The Japanese automaker is taking the action after the National Highway Traffic Safety Administration last week on June 28 rejected Toyota's petition to waive a federal safety regulation that requires most vehicles built after September 2002 and equipped with the cut-off switch to also have a child seat anchor system known as LATCH — for lower anchorages and tethers for children.

    The regulation was meant to ensure that child seats stay in place in a crash, especially in vehicles with smaller rear-seating, such as pickups.

    At the time the regulation was adopted, 600 children under the age of 5 were killed every year in auto crashes and another 70,000 were injured.

    Children are at high risk of death or injury from airbags that deploy. That's why child seats aren't allowed in front seats that don't have an airbag cut-off switch, which activates the airbag only if it senses an adult is in the passenger seat.

    Deactivating the switch means the air bag will always deploy, making it unsafe to ever put a child in the front seat.

    Toyota will voluntarily recall the pickups, beginning in mid-September, after completing engineering of the parts to deactivate the air bag cut-off switch, spokesman Bill Kwong said Friday.

    "We always recommend that child seats are used in the rear as children are safest there," Kwong said. Owners will get notice of the recall in September, he said.

    Advocates for Highway and Auto Safety said Toyota shouldn't be allowed to simply deactivate the switches. Toyota's failure to provide the latches "is not merely an incidental statistical artifact but a clear and present danger to the children who ride in child restraints in the front passenger seats of those vehicles," said Henry Jasny, general counsel for the Washington-based group.

    Kwong said there may have been some engineering issues that make it impractical to add the latches rather than deactivate the airbag cut-off switch.

    He said the exact cost of the recall isn't known — only that the fix is expected to require two hours of labor.

    At more than $100 for labor, it could cost more than $16 million if all vehicles are serviced, he said. It isn't known what the parts will cost since they are still being designed, he said.

    In its ruling, NHTSA took no position on whether Toyota could comply by simply deactivating the switches.

    Kwong said beginning in the 2006 model year, Toyota deactivated its front passenger air bag cut-off switch to satisfy the regulations.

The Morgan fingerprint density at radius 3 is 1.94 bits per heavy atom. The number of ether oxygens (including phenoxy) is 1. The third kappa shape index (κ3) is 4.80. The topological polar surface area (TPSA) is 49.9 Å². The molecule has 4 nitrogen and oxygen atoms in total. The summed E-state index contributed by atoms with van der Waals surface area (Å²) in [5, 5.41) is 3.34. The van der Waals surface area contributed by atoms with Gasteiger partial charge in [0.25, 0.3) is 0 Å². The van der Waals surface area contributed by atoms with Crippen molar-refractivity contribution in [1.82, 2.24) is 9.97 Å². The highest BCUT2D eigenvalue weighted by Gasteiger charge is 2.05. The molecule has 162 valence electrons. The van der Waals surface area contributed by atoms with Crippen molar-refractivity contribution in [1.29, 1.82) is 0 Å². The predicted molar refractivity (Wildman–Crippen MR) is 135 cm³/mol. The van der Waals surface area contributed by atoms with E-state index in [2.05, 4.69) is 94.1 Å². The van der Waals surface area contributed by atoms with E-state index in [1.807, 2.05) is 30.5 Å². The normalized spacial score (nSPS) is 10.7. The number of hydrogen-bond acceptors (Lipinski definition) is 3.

In June 2005, Toyota acknowledged that 156,555 Toyota Tundras from the 2003-05 model years didn't comply with the child seat anchor safety regulation.

    The automaker asked NHTSA to waive the regulation and spent more than a year trying to convince the agency it wasn't required to install child-seat anchoring systems.

    Toyota lost the debate last week, when NHTSA rejected the company's final appeal.

    Toyota noted that it hadn't received any customer complaints and that there were no injuries reported as a result of the lack of the anchoring system in the front seats of the trucks. Tundras have compliant child safety latches in rear seats.

    "However, the fact does not render the absence of the anchorages in the front seats inconsequential," NHTSA chief Nicole Nason said in a June 28 notice published June 28.

    Small children's safety "depends on proper installation of the child-restraint systems in which they ride."

    NHTSA also noted that parents with vehicles built before 2002 who mistakenly believed their vehicles complied with the regulation have "used seatbelt latch plates, drilled holes through the nylon webbing of the seatbelt" in an effort to use the front seat.

    Frightening that they could get away with that just to save some coin. :mad: No wonder they make more money than the other automakers (who complied in 2003!) :(
  • rarerumrarerum Posts: 1
    How do I add ATF to my 2006 base model tundra; 4.0 2WD AUTO TRANS
  • I've a 2000 4WD Limited and have had all the recall brake issues done (I've got hard copies of TSB's if you need) and just turned 49K on OE tires. I started to notice "mild" steering wheel shimmy 58-65 MPH on various types of Interstates, asphalt, cement, etc. Put on new Geolanders, had front end alligned, still shimmied. Had alignment checked, tires "road force balanced", one tire replaced, and shimmy was reduced but still there. Could this be a ball joint problem? Or what? Anyone with this experience?